My mind, my thoughts, my words

Northlanding around

(Following Into the Wild)

To have an adventure of the sort I’ve been having you should be open-minded, curious, and not mind: camping, not having showers for days, getting eaten by sandflies and mosquitoes  getting wet and dirty, carrying a big heavy backpack, getting blisters and possibly other especially feet and knee related problems.

Crumbly Beginnings

A bit naïve and maybe a little brave (as I was told) I left Auckland on the 27th of November, prepared for an adventure (which translates to ‘unprepared’ – bad tent, bad sleeping bag, bad backpack, bad shoes and socks, little to eat. YET lots to drink). Unexpectedly, a friend gave me a lift to Sandspit from where I walked to Brick Bay where I met a very nice woman who offered me to come along to her Yoga Class the following morning. Long story short, I stayed a few days due to bad weather. We went kayaking, swimming, spaed and ate out– it was lovely and they’ve become like a second family to me! On the 1st they dropped me off at Pakiri Beach. My plan was to walk the Te Araroa Trail northwards up to Cape Reinge, then hitchhike back to the Bay of Islands where I’d meet some friends for New Year’s. After two days of walking however, I had rather sore feet. (For the first time in my life I had blisters, and my left foot was so swollen I could hardly fit it in my shoe). Luckily I met a really nice couple – they were driving up north and gave me a lift. We met a lady who offered us to camp in her garden – we had a lovely meal at hers and I ended up sleeping in their little garden hut (anything is better than my pop up tent and my +10° sleeping bag!). A few days later I found myself in Kerikeri, staying with friends who really did not want me to walk up to Cape Reinga alone. So instead we made it a day trip by car. Back in Kerikeri it was only the 9th of December and I still had to kill almost another 20 days until I had to be in the Bay of Islands. So I figured I’d just walk the Te Araroa in the ‘right’ direction (most people are doing it from Cape Reinga to Bluff and not the other way around due to the weather), i.e. southwards, and would make my friends who were coming up from Wellington pick me up for the Island on their way from wherever I’d be at that time. So I started walking.

Te Araroa

NorthlandThe first section, Kerikeri to Paihia, was easy as – mainly walking on a forest track it took me about four hours. I camped at a tiny bay between Paihia and Opua. In the morning I continued to Opua from where I took the ferry across to Okiato (NZ’s first capital). I came across a man who told me about some trampers who were just a bit ahead of me – I was like ‘yessss’; walking alone has its benefits but walking with other people has many more. So I hitchhiked (running with my still sore feet and bag = impossible) for about two minutes to catch up with them– Dan, Ben and Kelsey. They happily let me join. My luck really, as without them, I clearly would’ve gotten lost the following day when we walked through native forest which included walking in a river for about  three hours. Also, they were super prepared with food packs waiting for them in different towns and were happy to share. (Due to a very tight budget and not wanting to carry more I only had peanut butter,  honey and a few other things with me and I had started to prepare myself mentally to eat whatever came along (and I did try an ant (tasteless)) – just à la Into The Wild, only hopefully without the final dying) We met some other trampers along the way, then Dan, Ben and I split off again. We had to stay in Whangarei for almost a week due to Ben’s injured foot. As we booked a night at the Backpacker’s, a woman saw me (apparently very exhausted-looking i.e. pitiful) and was like, why don’t you stay at my farm nearby. So we went there the next day to camp by the river for some nights. Soon after we continued walking Ben decided to go to Auckland after all to seek medical advice. Dan and I kept walking but whilst Dan’s body seems to be made of some sort of steel, mine isn’t and I had to back down a little (hurting ankle and blisters), so I occasionally hitchhiked (in the mornings) and then joined Dan again for some walking (in the afternoons).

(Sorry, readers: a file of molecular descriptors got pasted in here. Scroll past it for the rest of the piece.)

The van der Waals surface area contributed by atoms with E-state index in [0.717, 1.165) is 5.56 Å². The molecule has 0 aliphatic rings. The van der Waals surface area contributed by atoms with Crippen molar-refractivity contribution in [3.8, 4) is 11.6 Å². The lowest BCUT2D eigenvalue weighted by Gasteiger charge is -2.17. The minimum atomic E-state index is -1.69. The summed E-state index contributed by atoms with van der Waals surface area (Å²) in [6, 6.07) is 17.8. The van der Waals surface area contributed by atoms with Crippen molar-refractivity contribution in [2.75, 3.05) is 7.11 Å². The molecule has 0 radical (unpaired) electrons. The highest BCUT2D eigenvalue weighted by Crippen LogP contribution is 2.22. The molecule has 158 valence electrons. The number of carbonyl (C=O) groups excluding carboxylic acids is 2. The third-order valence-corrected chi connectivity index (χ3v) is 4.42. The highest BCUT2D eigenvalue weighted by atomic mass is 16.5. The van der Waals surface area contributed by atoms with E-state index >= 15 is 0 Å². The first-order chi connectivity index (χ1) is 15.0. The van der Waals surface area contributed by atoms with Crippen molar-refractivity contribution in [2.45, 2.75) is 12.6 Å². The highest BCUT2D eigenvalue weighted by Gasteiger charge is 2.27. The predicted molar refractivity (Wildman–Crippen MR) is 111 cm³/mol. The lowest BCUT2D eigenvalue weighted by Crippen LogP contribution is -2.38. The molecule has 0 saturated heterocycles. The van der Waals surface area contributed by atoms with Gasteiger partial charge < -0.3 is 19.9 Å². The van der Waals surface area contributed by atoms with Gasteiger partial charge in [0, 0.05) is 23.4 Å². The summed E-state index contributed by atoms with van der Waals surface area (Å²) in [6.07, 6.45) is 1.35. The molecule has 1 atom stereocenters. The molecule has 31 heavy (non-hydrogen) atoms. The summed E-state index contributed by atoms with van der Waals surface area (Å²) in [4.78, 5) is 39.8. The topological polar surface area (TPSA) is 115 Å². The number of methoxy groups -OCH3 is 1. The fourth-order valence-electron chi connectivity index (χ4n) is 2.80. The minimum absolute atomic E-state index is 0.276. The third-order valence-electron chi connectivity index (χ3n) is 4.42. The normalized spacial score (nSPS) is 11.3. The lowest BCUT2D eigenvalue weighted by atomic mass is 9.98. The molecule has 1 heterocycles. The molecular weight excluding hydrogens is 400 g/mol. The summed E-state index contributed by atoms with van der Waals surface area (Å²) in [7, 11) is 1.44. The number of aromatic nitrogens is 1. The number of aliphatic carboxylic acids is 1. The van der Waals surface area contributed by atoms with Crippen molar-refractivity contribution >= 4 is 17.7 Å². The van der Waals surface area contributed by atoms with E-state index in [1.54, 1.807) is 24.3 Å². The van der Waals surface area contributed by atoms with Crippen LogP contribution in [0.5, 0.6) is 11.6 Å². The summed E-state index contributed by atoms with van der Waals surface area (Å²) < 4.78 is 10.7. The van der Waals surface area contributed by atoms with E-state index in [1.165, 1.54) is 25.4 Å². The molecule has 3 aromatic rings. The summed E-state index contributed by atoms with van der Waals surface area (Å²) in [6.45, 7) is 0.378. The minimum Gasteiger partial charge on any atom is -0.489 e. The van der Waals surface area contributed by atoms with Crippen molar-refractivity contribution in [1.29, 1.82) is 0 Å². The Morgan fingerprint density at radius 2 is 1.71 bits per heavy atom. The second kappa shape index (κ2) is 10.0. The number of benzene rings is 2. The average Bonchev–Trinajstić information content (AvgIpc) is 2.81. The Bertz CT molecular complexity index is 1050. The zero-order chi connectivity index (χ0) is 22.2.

The Island and the Kina

kinaAs we reached Orewa, my friends picked me up to go to the island Urupukapuka where we camped for five nights – on that note, Happy New Year everyone! The weather was fab apart from one day (on that day I walked around the island). Lots of swimming, tanning, sunscreen applying, relaxing and reading. Maybe nice for one or two days but I really started missing some more action. To kick off 2013 I grazed a kina and got a spike in my foot. A friend tried to get it out (I had a pillow stuffed in my face to mute my screaming) and later I tried it myself, unfortunately unsuccessfully. So I’ve come back to Auckland for a couple of days. The doctor just removed the spike and I’ll hopefully be good to walk again in a couple of days so I can join Dan somewhere past Auckland.

No plan, a country full of opportunities, some luck, and I’ve been having an amazing time meeting lovely, generous, hospitable people and seeing wonderful landscapes in a truly beautiful (yet a bit too hilly 😉 ) country.



2 comments on “Northlanding around

  1. gautam

    Liebe Tochter,

    Du bist mutig, leichtsinnig und wie Du selber sagst, naiv! Ich freue mich für Dich, dass Du so tolle Begegnungen mit Menschen hast!
    Allers Liebe und Gute für das neue Jahr,
    Dein Dad

  2. Pingback: The Sandfly Song (Video) | My mind, my thoughts, my words

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This entry was posted on 03/01/2013 by in Places and tagged , , , , , , .
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